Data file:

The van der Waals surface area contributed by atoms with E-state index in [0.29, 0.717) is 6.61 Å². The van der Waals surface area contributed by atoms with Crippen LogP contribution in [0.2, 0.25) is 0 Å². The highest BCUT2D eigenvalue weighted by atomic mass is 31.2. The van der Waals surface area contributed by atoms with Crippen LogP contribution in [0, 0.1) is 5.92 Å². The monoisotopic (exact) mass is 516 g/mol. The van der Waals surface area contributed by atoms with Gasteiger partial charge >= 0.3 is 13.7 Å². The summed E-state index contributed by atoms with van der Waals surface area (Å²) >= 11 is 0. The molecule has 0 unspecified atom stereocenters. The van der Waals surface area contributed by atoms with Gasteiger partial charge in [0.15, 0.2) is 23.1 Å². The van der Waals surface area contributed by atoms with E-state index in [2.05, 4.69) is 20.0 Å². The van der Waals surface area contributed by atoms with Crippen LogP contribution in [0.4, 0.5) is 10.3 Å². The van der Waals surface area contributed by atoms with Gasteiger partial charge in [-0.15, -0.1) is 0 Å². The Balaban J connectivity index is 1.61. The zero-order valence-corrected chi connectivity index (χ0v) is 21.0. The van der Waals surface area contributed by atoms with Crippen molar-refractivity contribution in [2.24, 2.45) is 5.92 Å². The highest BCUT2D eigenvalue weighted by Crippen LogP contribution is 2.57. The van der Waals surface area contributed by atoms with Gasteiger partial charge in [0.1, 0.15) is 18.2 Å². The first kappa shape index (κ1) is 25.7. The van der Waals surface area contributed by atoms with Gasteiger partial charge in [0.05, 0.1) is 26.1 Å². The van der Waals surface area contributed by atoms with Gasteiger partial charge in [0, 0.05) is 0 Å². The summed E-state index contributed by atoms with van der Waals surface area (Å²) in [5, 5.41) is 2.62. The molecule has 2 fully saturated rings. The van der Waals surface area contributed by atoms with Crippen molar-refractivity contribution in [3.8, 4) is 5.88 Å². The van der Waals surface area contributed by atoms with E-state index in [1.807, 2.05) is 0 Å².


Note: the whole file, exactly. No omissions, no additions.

The van der Waals surface area contributed by atoms with E-state index in [0.29, 0.717) is 6.61 Å². The van der Waals surface area contributed by atoms with Crippen LogP contribution in [0.2, 0.25) is 0 Å². The highest BCUT2D eigenvalue weighted by atomic mass is 31.2. The van der Waals surface area contributed by atoms with Crippen LogP contribution in [0, 0.1) is 5.92 Å². The monoisotopic (exact) mass is 516 g/mol. The van der Waals surface area contributed by atoms with Gasteiger partial charge >= 0.3 is 13.7 Å². The summed E-state index contributed by atoms with van der Waals surface area (Å²) >= 11 is 0. The molecule has 0 unspecified atom stereocenters. The van der Waals surface area contributed by atoms with Gasteiger partial charge in [0.15, 0.2) is 23.1 Å². The van der Waals surface area contributed by atoms with E-state index in [2.05, 4.69) is 20.0 Å². The van der Waals surface area contributed by atoms with Crippen LogP contribution in [0.4, 0.5) is 10.3 Å². The van der Waals surface area contributed by atoms with Gasteiger partial charge in [-0.15, -0.1) is 0 Å². The Balaban J connectivity index is 1.61. The zero-order valence-corrected chi connectivity index (χ0v) is 21.0. The van der Waals surface area contributed by atoms with Crippen molar-refractivity contribution in [2.24, 2.45) is 5.92 Å². The highest BCUT2D eigenvalue weighted by Crippen LogP contribution is 2.57. The van der Waals surface area contributed by atoms with Gasteiger partial charge in [0.1, 0.15) is 18.2 Å². The first kappa shape index (κ1) is 25.7. The van der Waals surface area contributed by atoms with Gasteiger partial charge in [0.05, 0.1) is 26.1 Å². The van der Waals surface area contributed by atoms with Gasteiger partial charge in [0, 0.05) is 0 Å². The summed E-state index contributed by atoms with van der Waals surface area (Å²) in [5, 5.41) is 2.62. The molecule has 2 fully saturated rings. The van der Waals surface area contributed by atoms with Crippen molar-refractivity contribution in [3.8, 4) is 5.88 Å². The van der Waals surface area contributed by atoms with E-state index in [1.807, 2.05) is 0 Å².